Every sales person I know wants better leads. Because of this the benefits of applying Web 2.0 techniques to prospecting and qualifying would seem to be a no-brainer. But what about using Web 2.0 techniques to support other sales processes?
I explored this question in a recent “white paper” for Social Media Today LLC and Oracle Software. The report (click here to download a .pdf version) includes discussion, analysis, and reports of an online survey and a series of sales manager interviews that looked at all stages of the sales process, not just the front end.
Here is a portion of the report’s Introduction:
This report discusses how “web 2.0” systems and applications can support management of sales processes. Instead of focusing on specific technologies such as social networking, blogs, wikis, or other technologies, it focuses on business processes and addresses the following questions:
How satisfied are sales managers with the different processes currently involved in locating, managing, and closing sales?
What can this tell us about where Web 2.0 applications would provide the most benefit to the overall sales process?
Input to this report was provided by a special online survey and by telephone interviews with sales managers.
The project’s findings include the following:
The most immediate perceived benefits of applying Web 2.0 techniques to sales are provided by improving the outcomes of prospecting and customer qualification.
When addressing Web 2.0 support for sales-related communication and collaboration, it’ important to distinguish whether participants or processes being considered are internal or external to the sales team’s organization. For example, while involvement with the social and professional communities surrounding business prospects may improve market intelligence about business prospects, such communications are not as controllable as traditional one-to-one communications between buyer and sellers. Internally, collaboration that cuts across organizational boundaries might be impacted by existing organizational rivalries.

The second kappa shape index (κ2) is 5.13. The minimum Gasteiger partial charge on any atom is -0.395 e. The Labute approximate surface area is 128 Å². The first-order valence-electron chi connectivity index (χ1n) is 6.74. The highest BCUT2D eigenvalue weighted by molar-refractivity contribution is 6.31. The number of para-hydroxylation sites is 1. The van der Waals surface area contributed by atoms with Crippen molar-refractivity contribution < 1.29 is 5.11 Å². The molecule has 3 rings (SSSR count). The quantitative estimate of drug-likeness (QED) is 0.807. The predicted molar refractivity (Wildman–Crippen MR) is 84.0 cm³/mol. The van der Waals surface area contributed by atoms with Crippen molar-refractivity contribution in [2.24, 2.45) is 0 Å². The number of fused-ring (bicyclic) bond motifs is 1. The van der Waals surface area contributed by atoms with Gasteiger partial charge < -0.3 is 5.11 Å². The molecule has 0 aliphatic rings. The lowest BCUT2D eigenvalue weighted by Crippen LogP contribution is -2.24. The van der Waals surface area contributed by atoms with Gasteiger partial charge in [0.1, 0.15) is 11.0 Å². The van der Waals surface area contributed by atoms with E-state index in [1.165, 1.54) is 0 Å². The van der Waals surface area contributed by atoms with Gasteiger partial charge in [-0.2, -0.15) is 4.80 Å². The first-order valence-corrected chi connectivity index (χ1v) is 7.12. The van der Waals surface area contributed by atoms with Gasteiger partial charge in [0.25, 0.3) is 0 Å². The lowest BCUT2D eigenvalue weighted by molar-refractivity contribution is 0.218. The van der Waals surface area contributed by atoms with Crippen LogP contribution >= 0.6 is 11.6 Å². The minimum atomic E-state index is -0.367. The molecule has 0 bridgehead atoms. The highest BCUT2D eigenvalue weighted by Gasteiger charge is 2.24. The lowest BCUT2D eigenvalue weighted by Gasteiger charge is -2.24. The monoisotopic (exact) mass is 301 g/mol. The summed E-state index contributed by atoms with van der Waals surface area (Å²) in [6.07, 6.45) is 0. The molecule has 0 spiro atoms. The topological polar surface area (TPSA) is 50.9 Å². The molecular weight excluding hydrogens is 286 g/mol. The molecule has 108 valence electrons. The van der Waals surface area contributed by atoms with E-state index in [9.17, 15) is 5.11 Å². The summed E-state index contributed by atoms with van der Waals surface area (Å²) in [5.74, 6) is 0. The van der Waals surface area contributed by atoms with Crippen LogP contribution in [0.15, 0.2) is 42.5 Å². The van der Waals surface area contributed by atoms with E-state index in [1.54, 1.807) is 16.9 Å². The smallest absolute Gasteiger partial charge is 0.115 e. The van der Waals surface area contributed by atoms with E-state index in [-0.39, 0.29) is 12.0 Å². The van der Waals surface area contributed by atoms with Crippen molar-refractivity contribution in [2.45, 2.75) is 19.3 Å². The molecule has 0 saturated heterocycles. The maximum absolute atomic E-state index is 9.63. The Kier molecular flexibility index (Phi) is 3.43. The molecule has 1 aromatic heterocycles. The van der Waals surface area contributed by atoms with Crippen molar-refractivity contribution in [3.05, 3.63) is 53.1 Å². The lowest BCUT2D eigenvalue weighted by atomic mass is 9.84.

Some within-sales-force collaboration may be resisted by sales people if this raises fears of reduced competitiveness or shared commissions. To promote such collaboration it may be necessary to modify compensation plans to reward certain types of collaboration.
Sales process maturity may strongly influence adoption of Web 2.0 techniques. Well-defined and formalized processes, such as those that occur closer to the end of the sales cycle, benefit differently than activities that are less structured or performed independently by members of the sales team.
- The lengthier and more complex the sales process, the more participants will be involved as the process evolves. Making information gathered at one stage available to other participants “downstream” will help ensure a smooth transition from sales to delivery and servicing of the customer. Organizational or departmental barriers that restrict collaboration across groups should not be allowed to disrupt the sales process and satisfaction of the customer.
To download a .pdf version of the final version of the report, click here.
To see a follow on post to the above titled “More Thoughts on ‘Web 2.0 and Sales Process Management’” click here.
Copyright (c) 2009 by Dennis D. McDonald, Ph.D.